This was the question a good Jewish lawyer asked Jesus. He already knew the great commandment to love God and neighbour.
His question resounds today: well, who is my neighbour? It’s a question that continues to challenge the Sisters of the Good Samaritan.
Each country has a history of exclusion. In Jesus’ time the Jews excluded Samaritans as heretics and traitors. So Jesus’ story of a compassionate Samaritan helping a wounded Jew was unexpected, even shocking.
Jesus said that our neighbours were not only the people who live near us, who look like us and who think like us. No, even a worst enemy was to be considered a neighbour.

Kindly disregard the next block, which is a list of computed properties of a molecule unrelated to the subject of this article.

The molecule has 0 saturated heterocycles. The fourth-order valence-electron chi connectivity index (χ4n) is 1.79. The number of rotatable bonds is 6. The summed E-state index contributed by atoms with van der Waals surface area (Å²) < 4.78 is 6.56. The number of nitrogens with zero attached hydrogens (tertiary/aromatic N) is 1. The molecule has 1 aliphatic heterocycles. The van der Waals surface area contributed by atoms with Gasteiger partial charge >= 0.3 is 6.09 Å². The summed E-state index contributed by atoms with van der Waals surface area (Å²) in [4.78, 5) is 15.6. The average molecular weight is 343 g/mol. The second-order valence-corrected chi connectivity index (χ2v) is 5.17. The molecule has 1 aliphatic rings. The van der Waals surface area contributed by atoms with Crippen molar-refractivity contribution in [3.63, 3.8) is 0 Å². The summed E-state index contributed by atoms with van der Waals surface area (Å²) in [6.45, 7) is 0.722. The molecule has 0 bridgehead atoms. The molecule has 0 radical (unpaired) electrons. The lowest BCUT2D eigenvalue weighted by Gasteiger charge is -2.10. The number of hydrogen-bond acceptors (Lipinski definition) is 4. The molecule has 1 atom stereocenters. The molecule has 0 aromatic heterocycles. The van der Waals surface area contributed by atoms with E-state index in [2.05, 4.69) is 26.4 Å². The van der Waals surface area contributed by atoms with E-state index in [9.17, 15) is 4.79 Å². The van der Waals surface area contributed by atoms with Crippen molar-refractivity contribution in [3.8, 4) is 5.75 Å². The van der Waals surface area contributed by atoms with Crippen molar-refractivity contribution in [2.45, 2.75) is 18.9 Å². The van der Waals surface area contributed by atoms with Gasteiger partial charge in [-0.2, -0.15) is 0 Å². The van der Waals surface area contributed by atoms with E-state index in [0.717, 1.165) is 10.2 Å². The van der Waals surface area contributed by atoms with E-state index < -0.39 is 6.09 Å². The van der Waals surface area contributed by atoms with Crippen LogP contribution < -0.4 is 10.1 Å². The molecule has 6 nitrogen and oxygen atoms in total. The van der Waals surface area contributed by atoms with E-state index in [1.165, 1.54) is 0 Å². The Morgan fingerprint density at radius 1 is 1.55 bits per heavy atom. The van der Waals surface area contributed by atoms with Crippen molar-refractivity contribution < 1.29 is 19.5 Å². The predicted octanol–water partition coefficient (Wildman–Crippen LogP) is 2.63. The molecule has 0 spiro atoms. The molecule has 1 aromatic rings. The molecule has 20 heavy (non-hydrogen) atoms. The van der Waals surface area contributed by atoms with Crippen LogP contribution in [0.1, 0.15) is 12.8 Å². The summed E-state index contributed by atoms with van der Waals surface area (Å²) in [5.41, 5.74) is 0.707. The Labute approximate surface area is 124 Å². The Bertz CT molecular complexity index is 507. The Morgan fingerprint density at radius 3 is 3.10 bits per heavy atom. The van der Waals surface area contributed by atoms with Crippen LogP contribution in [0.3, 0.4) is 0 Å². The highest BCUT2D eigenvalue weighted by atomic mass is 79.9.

For Jesus, our neighbour is everyone – without exception – no matter whatever their race, colour, belief or lack of belief.
They are the people who are given to us and to whom we’re given – the people next door or in the same city, the people in the same family or on the same planet.
In naming the congregation as Sisters of the Good Samaritan back in the 1850s, Archbishop John Bede Polding said that the name “sufficiently indicates the scope” of their work. “Do we not feel a call to become the ministers of Christ’s mercy, the messengers of Christ’s compassion?” Archbishop Polding asked.
The Good Samaritans were simply to be compassionate neighbours to the person in need.
Our neighbour in need might be a destitute boy from a squatter village in the Philippines, a prisoner in Melbourne, a young woman searching for God.
As Sisters of the Good Samaritan we make a particular commitment to be neighbour to: